CONCORD, N.H. (AP) — Candidates who next week start signing up for the New Hampshire primary can do so at the desk of the man who started it all a century ago.
In 1913, Rep. Stephen Bullock traveled by horse and buggy from his Richmond farm to Concord to propose a bill creating the primary. The Legislature passed it that spring, and after some tweaking of the law two years later the first presidential primary was a held in March 1916.
On Thursday, Bullock's desk, adorned with his straw hat, pipe and kerosene lamp, was unveiled at the secretary of state's office, where candidates sign paperwork and pay $1,000 to get on the ballot. It was given to the state by Bullock's great-granddaughter to honor a man who received no recognition for his place in political history during his lifetime. She knew nothing of his role until the 1990s when Secretary of State Bill Gardner contacted another relative while researching his book about the primary.
"I was 9 years old when Grampa Bullock died, so I do remember him, but we never knew anything about all this with the presidential legislation," said Sybil Dupuis, of Wells, Maine.
Thursday's gathering also included the grandson of former President Grover Cleveland. George Cleveland showed off the ballot boxes New Hampshire distributed for the 1892 election his grandfather won. The ballot boxes, which originally contained mechanism to count each ballot as it was fed into the machine, are still in use by dozens of towns, Gardner said.
"It's so nice to be reunited with my friend — this ballot box," said Cleveland, who served as town moderator in Tamworth for nearly 30 years. He recalled taking the job and quickly realizing that the town's older election officials were set in their ways.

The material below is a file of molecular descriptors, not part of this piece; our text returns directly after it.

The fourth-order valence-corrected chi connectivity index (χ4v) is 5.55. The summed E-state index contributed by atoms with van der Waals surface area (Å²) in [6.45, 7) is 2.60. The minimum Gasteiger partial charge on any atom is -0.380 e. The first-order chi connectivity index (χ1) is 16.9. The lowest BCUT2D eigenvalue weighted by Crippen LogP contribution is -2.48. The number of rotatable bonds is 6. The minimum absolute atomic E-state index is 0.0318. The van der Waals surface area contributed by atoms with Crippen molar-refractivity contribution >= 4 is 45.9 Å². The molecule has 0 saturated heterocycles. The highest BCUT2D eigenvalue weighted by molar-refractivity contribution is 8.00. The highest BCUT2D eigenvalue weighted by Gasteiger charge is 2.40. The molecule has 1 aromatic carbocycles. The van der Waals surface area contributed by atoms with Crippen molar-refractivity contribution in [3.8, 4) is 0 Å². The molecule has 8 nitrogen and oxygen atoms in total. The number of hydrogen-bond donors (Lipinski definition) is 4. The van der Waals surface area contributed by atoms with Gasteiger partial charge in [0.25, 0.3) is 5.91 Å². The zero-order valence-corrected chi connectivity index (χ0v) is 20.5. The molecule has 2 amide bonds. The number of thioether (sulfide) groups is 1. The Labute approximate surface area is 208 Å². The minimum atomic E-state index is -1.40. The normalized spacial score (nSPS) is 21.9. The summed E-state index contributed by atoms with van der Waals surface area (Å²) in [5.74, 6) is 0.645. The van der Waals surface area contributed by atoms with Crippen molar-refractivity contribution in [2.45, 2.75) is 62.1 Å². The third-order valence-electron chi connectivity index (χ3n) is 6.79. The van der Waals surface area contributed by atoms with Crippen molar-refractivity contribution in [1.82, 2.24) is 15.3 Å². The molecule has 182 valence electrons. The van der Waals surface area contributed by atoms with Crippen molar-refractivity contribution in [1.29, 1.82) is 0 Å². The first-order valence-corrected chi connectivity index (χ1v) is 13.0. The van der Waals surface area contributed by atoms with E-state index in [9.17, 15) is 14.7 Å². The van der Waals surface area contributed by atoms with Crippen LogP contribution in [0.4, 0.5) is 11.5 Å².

"The supervisors of the checklist and the ballot clerks had a definite way of how things were going to be done, and no young whipper-snapper was going to be telling them any different," he said. "We did things a little differently in Tamworth because that's the way it had always been done, and in New Hampshire, that's law."
The artifact display was the latest in a series of events commemorating the primary's centennial. Though the first primary was held in 1916, it wasn't until 1952 that voters cast ballots for candidates directly instead of choosing delegates. Since then it has snowballed, with much media attention and maneuvering to remain ahead of other states. This year's filing period runs Nov. 4-20, though candidates already have been campaigning for months and in some cases, years.
Edith Atkins, Bullock's granddaughter and Dupuis' aunt, told The Associated Press in 2000 that her grandfather likely would be amazed by what the primary has become.
"I think he would be very proud of his accomplishments," said Atkins, who died in 2003. "But I'm sure at the time he did it, he never dreamed of the outcome of all this."
This story has been corrected to show 2016 is the 100th anniversary of the primary, not the 100th primary.